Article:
Eradicating Polio Using GeographicInformation Systems
Government and international health workers used digital maps to assist polio vaccination teams in rural northern Nigeria
Mapping helped reduce polio in the country to just 6 cases in all of 2014
Photo: Gates Foundation, “On the Brink of Eradication,” Kano, Nigeria. Accessed from http://flic.kr/p/9bVdFN. Creative Commons BY-NC-ND license available at https://creativecommons.org/licenses/by-nc-nd/2.0. No changes were made.
In 1988, the World Health Assembly launched the Global Polio Eradication Initiative (GPEI). 1 By 2010, the initiative had limited polio to four countries, including Nigeria, where the number of known cases dropped from over 1,000 in 2005 to only 21 five years later. Internal conflict in Nigeria made complete eradication challenging, however, and the number of cases climbed back to 122 in 2012. 2 With support from the Gates Foundation, GPEI launched a plan to use geographic information systems (GIS) mapping to eradicate the disease.3
Barriers to Eradication
Several factors inhibited efforts to eradicate polio from Nigeria. The majority of polio infections occur among large nomadic populations in the northern regions of the country. Politicians and religious leaders in the area have spread misinformation about purported effects of vaccines. A surge in violent conflict in the region since 2009 further complicates logistics.
From Pilot to Scale-Up
Prior to employing coordinate-based GIS maps, vaccination teams relied solely on inaccurate hand-drawn maps, which led to some areas being excluded from the vaccination effort (see maps to the left). A 2010 pilot project tested the use of GIS technology to improve mapping, and its success pushed international donors to fund a larger scale initiative. GIS maps were created for all 2,238 wards in the eight northern states where polio was most prevalent. 4
How Digital Map Data Made a Difference
By analyzing Global Positioning System (GPS) data, the central logistics team immediately knows which areas have been missed, and can transmit this information to field vaccination teams. An online tracking system allows all stakeholders to follow vaccination coverage progress. As the image on the first page shows, neighborhoods to be vaccinated are divided into 50m2 grids superimposed on a satellite image. GPS-enabled mobile phones record the movements of vaccination teams. Green squares show visited areas and red squares missed areas. GPS tracking of teams also makes data falsification less likely, since coverage is being tracked in real time.5 The Nigeria experience suggests that similar projects could help eradicate infectious diseases in similarly remote, poorly mapped areas of other countries.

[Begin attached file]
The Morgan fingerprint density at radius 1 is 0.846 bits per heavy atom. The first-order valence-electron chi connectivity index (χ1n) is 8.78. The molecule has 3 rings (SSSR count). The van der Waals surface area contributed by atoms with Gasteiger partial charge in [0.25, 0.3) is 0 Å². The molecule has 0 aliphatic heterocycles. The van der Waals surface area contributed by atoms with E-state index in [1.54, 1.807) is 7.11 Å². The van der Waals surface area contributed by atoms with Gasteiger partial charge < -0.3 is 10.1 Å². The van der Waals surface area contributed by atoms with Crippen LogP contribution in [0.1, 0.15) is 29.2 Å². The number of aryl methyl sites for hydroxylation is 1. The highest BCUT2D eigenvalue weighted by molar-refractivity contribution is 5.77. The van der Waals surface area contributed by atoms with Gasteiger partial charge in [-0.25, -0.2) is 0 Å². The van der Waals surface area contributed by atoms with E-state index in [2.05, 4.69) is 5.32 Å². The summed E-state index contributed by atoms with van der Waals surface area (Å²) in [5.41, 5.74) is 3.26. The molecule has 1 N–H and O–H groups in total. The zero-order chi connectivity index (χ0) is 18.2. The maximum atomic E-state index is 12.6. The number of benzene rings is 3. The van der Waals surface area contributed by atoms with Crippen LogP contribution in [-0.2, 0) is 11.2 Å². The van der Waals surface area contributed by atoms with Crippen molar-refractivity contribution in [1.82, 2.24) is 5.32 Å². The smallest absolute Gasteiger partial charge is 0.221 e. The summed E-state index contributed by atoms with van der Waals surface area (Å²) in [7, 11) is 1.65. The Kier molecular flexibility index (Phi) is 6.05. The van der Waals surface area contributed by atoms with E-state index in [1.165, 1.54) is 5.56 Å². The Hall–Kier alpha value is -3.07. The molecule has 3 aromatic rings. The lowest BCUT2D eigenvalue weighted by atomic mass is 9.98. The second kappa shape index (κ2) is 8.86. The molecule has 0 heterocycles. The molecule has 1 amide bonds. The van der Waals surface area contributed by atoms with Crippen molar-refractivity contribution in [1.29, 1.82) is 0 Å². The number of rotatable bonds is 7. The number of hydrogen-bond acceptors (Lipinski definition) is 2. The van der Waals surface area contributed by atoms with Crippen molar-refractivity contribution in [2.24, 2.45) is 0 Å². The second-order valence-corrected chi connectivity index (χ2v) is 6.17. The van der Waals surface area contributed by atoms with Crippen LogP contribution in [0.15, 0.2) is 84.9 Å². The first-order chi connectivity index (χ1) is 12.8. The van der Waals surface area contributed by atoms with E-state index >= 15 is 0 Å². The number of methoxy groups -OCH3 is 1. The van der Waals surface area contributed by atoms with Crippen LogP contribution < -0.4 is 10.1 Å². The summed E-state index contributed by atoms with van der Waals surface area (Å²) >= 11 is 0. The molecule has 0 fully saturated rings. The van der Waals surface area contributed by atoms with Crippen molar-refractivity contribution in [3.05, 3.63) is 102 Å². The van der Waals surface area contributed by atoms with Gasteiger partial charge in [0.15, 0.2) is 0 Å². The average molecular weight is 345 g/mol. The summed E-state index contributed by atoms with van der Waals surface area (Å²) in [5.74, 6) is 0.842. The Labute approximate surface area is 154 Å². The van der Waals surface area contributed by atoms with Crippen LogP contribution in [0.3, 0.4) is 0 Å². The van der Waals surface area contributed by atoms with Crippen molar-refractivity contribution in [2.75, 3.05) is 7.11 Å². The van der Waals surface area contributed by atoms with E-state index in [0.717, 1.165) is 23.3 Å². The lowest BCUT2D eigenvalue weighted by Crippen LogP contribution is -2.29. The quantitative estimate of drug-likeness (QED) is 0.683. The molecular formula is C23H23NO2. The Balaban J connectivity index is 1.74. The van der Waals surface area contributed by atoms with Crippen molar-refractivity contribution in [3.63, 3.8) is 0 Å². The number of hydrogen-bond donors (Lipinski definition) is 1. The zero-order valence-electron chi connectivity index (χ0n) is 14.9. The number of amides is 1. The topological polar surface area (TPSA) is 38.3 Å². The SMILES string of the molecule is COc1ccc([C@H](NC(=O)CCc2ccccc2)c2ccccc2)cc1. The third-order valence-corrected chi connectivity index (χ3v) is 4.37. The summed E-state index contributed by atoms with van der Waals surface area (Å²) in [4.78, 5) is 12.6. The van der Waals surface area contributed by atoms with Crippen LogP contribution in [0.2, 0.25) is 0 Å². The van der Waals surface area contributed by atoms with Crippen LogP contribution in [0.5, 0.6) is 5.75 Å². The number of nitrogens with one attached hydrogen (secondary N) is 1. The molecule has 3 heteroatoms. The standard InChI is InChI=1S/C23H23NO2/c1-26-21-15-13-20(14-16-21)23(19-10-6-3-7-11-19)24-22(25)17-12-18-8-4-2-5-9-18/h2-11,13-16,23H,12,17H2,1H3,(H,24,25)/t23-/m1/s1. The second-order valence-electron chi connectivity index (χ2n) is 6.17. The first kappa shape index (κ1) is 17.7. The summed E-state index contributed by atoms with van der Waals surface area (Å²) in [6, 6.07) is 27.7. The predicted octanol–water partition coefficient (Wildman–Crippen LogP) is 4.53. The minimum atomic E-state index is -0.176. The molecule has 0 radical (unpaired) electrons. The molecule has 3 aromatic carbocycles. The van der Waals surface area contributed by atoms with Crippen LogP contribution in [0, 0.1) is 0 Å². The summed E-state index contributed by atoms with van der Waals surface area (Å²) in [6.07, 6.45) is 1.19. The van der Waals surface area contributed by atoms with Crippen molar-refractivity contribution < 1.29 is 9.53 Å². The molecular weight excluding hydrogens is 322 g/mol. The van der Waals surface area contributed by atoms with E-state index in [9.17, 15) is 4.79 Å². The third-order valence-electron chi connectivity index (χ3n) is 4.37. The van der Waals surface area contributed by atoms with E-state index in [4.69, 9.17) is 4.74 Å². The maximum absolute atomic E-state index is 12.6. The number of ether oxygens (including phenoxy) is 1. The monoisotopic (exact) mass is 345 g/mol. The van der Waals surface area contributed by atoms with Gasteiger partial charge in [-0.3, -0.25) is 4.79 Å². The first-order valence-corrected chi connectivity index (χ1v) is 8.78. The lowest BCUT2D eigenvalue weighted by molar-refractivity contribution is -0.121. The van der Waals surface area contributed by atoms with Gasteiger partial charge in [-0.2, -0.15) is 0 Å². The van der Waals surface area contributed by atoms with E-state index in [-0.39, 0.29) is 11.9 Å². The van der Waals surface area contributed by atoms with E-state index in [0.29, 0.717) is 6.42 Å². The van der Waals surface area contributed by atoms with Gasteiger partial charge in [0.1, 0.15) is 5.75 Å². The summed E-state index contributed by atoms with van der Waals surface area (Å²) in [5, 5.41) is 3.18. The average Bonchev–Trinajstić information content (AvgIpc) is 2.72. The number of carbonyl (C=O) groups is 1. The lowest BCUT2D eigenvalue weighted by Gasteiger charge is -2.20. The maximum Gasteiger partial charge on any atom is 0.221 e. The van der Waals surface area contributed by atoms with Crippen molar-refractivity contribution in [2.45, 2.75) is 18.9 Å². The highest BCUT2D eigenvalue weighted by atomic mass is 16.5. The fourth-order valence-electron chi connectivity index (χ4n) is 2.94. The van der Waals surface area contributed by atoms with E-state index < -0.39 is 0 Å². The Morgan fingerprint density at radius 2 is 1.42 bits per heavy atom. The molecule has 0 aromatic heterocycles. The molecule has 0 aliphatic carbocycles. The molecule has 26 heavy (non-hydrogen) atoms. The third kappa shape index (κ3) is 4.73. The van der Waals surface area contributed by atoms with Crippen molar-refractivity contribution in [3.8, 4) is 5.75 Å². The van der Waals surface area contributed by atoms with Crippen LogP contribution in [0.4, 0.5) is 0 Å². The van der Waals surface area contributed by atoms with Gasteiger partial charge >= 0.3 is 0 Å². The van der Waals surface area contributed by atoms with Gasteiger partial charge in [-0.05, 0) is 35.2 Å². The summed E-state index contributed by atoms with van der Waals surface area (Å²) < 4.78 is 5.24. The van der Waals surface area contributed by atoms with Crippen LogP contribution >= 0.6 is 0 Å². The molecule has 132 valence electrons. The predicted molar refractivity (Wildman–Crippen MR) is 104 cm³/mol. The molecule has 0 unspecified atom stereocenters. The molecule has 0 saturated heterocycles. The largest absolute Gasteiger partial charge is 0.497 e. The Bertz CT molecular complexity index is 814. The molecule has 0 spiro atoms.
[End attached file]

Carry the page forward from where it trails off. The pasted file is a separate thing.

Image: From Vaccine Tracking System, National Polio Eradication Operations Centre. http://vts.eocng.org/ (accessed May 17, 2015). Used with permission.
GPS maps improved the efficiency of vaccination routes. The hand-drawn map on the left shows how teams in the past believed they were dividing areas. The GPS map of the same areas, on the right, shows that teams 3 and 5 were actually given inefficient routes, and two settlements (indicated by yellow stars) were missed entirely. Source: Barau et al. 2014
1. World Health Organization. 2015. “Poliomyelitis.” http://www.who.int/mediacentre/factsheets/fs114/en/ (accessed May 8, 2015)
2. Barau, Inuwa, Mahmud Zubairu, Michael N Mwanza, and Vincent Y Seaman. 2014. “Improving Polio Vaccination Coverage in Nigeria Through the Use of Geographic Information System Technology.” Journal of Infectious Diseases 210 (suppl 1): S102–10.
3. Beaubien, Jason. 2014. “Nigeria is on the Verge of Bidding Goodbye to Polio.” National Public Radio, February 12, 2014. http://www.npr.org/blogs/goatsandsoda/2015/ 02/12/385759694/nigeria-is-on-the-verge-of-bidding-goodbye-to-polio (accessed May 6, 2015)
4. Barau et. al. 2014.
5. Gammino, Victoria. 2014. “Polio Eradication, Microplanning, and GIS.” CDC. June 27, 2014. http://blogs.cdc.gov/global/2014/06/27/2986/ (accessed May 6, 2015)